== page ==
For three years, Phil Goff has tirelessly pushed his boulder Sisyphus-like up the hill, only for it to roll back down each time. Now, however, the rock may have slid down the hill one too many times.
Over the past couple of weeks, cracks have appeared in Labour's united front, giving National added reason to believe it can secure the electoral equivalent of El Dorado - winning enough seats in an MMP election to govern alone.
Labour's legendary self-discipline seems to be crumbling under the relentless pressure of bad polls.
Witness the unfortunate outburst from Dunedin South backbencher Clare Curran, flaying the Greens for having the temerity to encroach on territory which apparently belongs to Labour as of right.
Of more serious note, some senior Labour MPs clearly think November's election is a foregone conclusion, and are now focusing on what happens afterwards leadership-wise, positioning themselves accordingly.
The net effect of this is to leave Phil Goff marooned exactly where National wants him - in an ineffectual limbo with his leadership destabilised, but not so much that he must be removed before the election.
Most damaging has been the leaking of suggestions that Goff offered to resign as leader during a recent meeting of Labour's front-bench MPs.
What Goff apparently said was that he had put everything into the job for the past three years, and anyone who wasn't happy with his performance should stick their hand up. No one did.
The only motive for the leak would be to undermine Goff before the election campaign to ensure he loses.
Blame is being levelled at those backing the post-election leadership aspirations of Labour's ultra-ambitious finance spokesman, David Cunliffe.
Worse, the leak was followed by a 3 News Reid Research poll which found that even among those intending to vote Labour, many do not believe Goff can win the election.
Goff will soldier on. He will give his all during the election campaign. If that turns out to be not good enough, he will step down without having to be prompted.
In the meantime, it is straw-clutching time. Labour stalwarts reassure themselves that the yawning gap in the polls between their party and National will close once voters focus on the election. They argue that voters will get to see the "real" Goff and warm to him when he goes head-to-head with John Key in the upcoming televised leaders' debates.
The hope is that Goff will shine in similar unexpected fashion as did two former Labour leaders - Bill Rowling in 1978 and Helen Clark in 1996. But both still lost.
Goff starts from a long way behind. His ratings as preferred prime minister have remained near rock-bottom throughout this term.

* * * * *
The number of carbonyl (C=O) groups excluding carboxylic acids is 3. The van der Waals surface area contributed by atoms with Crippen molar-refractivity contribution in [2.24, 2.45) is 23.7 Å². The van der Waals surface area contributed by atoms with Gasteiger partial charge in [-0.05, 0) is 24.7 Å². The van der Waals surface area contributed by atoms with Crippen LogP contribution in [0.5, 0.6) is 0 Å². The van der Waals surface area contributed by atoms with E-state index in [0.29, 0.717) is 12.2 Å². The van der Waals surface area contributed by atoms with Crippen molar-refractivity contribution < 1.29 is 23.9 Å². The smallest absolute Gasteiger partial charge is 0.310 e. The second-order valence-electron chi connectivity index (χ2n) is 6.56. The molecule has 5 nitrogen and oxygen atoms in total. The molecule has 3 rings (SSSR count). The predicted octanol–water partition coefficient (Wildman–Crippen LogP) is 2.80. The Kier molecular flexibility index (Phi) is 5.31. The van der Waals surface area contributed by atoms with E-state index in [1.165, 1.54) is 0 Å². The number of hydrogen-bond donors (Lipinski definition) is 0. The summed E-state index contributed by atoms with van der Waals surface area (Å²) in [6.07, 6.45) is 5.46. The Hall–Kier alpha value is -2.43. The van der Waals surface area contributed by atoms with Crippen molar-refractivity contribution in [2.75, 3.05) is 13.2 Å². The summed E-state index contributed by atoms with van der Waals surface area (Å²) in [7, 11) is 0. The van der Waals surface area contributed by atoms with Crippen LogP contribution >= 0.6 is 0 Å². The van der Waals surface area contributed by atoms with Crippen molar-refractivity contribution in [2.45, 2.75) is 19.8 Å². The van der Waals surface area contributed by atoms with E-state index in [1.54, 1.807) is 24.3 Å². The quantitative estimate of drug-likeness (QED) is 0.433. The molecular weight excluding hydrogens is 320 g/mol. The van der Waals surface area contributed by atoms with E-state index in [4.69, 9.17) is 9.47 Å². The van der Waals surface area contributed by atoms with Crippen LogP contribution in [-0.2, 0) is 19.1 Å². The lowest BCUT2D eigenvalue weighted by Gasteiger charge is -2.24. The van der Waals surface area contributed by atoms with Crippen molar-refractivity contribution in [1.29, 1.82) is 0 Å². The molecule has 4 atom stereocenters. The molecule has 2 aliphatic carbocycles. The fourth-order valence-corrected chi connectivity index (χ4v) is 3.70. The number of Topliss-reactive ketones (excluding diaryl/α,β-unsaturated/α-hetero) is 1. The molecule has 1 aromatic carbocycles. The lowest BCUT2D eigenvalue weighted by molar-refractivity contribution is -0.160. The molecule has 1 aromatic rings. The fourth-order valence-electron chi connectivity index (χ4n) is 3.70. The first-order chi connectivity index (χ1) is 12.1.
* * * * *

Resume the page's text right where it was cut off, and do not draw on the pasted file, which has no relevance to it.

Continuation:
Voters' ratings of his attributes as a leader - as measured by the 3 News poll - have become more unfavourable since he took over from Clark in late 2008.
On the crucial questions of whether he is a capable leader, good in a crisis and having sound judgment, Goff's initially positive ratings have slumped.
The resurrection of Clark and Rowling had a lot to do with their National opponents. Jim Bolger was never held in high regard by voters, and Rowling's reasonableness proved a welcome antidote to Rob Muldoon's abrasive style.
Goff, however, is up against someone whose positive ratings have gone through the roof and helped keep National's support at a consistently high level since the last election.
The question is whether Key can do what Clark had a chance of doing in 2002 and secure an absolute majority.
Clark's failure is being cited as precedent for Key likewise stumbling - the suggestion is that voters will no longer give one party sole rights to the exercise of power.
But the circumstances are very different. While Clark was widely regarded as a hugely capable Prime Minister and Labour at that stage was strong on fiscal rectitude, the conservative voters she had to win over to cross the line were ultimately suspicious of Labour's social agenda.
With National's vote collapsing, those voters decamped to United Future and NZ First in the hope those parties would be moderating forces on Labour.
Those parties are no longer strong enough to be a moderating force on National. It refuses to deal with Winston Peters, but neither his party nor United Future is needed.
The moderating force stopping National from getting too radical and drifting towards Act's solutions resides within National itself.
Key's classic conservatism is in sync with middle-ground voters who, as a group, have always leaned slightly to the centre-right - something Clark understood.
Allowing for wasted votes for minor parties which do not cross the threshold, National probably needs around 48 per cent of the party vote to be able to govern alone. It secured 45 per cent in 2008.
While much is made of the 1951 election as the last time a party won more than 50 per cent of the vote, National has topped 47 per cent in seven of the 22 post-war elections.
It is also worth noting that Labour, in winning a second term in office in 1987, raised its vote from 43 to 48 per cent.
In those elections minor parties were heavily disadvantaged by the pre-MMP electoral system. But today's minor parties are struggling even with MMP.
National, however, does not want to look too cocky, and is playing down its chances of gaining an absolute majority.
And even if it does, Key is saying he will still try to stitch together power-sharing deals with minor party allies.
This would not be an act of generosity. It would be insurance that it will be able to still count on those parties' backing in 2014 - an election which will be a lot harder for National to win than the upcoming one.
When the positioning going on within Labour is taken into account, what is happening is that the early stages of the 2014 election campaign are being played out before this year's one has started.
All rather bizarre, to say the least.